House Passes One Year Renewal of Tax Extenders

On Wednesday of this week, the U.S. House of Representatives passed a $42 billion package that would extend the nearly 50 tax provisions in the “tax extenders” bill through the end of 2014.

The one year extension came following a veto threat from the president that halted talks between Senate Majority Leader Harry Reid (D-NV) and House Ways and Means Chairman Dave Camp (R-MI) on a $400 billion permanent extension of most of the tax provisions.

As we have written before, not all tax extenders are good policy. Only a handful of tax extenders should be permanent components of the tax code.

The provisions that should be extended on a permanent basis are the extenders that help make the tax code more neutral. These provisions primarily deal with business investment. Four provisions that clearly qualify as neutral tax policy are:

  • Section 179: In past years, Section 179 has allowed businesses to expense up to $500,000 in capital investment rather than depreciating them overtime. This moves the tax code closer to neutral treatment of capital investments.
  • Bonus Depreciation: Bonus Depreciation, or 50 percent expensing, allows businesses to deduct 50 percent of their costs in software and equipment, in the year the purchases are made. This helps mitigate the tax codes bias against capital investment by moving us closer to full expensing. If done so on a permanent basis, it would also provide a boost to the economy.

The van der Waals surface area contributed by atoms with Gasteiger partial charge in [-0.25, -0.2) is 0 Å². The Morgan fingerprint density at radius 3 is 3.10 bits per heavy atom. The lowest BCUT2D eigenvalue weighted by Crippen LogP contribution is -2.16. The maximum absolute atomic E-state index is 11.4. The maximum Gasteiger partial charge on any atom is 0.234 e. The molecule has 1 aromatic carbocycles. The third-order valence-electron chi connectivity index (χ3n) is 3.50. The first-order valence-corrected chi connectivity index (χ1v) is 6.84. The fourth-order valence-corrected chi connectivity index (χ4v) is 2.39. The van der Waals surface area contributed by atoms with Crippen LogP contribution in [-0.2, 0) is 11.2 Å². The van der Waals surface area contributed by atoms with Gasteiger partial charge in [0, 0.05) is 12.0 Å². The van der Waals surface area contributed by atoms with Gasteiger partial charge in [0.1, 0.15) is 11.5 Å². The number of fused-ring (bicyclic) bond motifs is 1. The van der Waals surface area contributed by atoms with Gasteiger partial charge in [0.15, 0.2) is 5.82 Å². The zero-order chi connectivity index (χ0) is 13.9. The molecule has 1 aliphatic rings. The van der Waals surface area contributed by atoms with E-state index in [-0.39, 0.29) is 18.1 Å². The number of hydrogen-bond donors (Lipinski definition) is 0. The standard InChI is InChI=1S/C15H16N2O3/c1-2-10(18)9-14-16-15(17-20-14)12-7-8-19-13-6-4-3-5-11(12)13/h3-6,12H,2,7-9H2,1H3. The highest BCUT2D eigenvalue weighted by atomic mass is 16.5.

• Look-Through Treatment: Look-through treatment allows U.S. companies to move money between their foreign subsidiaries without triggering a U.S. tax liability. This is a necessary band aid for our current worldwide tax system. The complete fix would be a shift to a territorial tax system.
  • Active Financing: Active financing also provides a slight fix for our uncompetitive international tax system. The provision extends deferral to banks and businesses that finance the foreign sale of their products, which grants these businesses the same treatment as other U.S. businesses. Again, a shift to territorial would eliminate the need for this provision.

Additionally, arguments could be made for other provisions, such as the research and development tax credit and the state and local sales tax deduction.

It’s important that these four provisions become a permanent part of the tax code, though.

At the current time, that may not be politically feasible. In this case, the best solution may be a measure that extends all the provisions for 2014 at the least, and, ideally, through the end of 2015 or beyond. This would give Congress the opportunity to map out a permanent solution in 2015, while giving businesses some amount of stability for 2014 and 2015.

The full list of the extenders passed by the House for 2014 are in the table, below. Keep in mind that the revenue estimates are for the next decade.

List of Extenders Passed in the House on December 3, 2014

Provision

10-year revenue effect of 1 year extension (2015-2024, Millions of Dollars)

Individual Extenders

Above-the-line deduction for teacher classroom expenses

-$214

Discharge of indebtedness on principal residence excluded from gross income of individuals

-$3,143

Parity for exclusion from income for employer-
provided mass transit and parking benefits

-$10

Mortgage insurance premiums treated as qualified residence interest

-$919

Deduction for State and local general sales taxes

-$3,142

Contributions of capital gain real property made for conservation purposes

-$129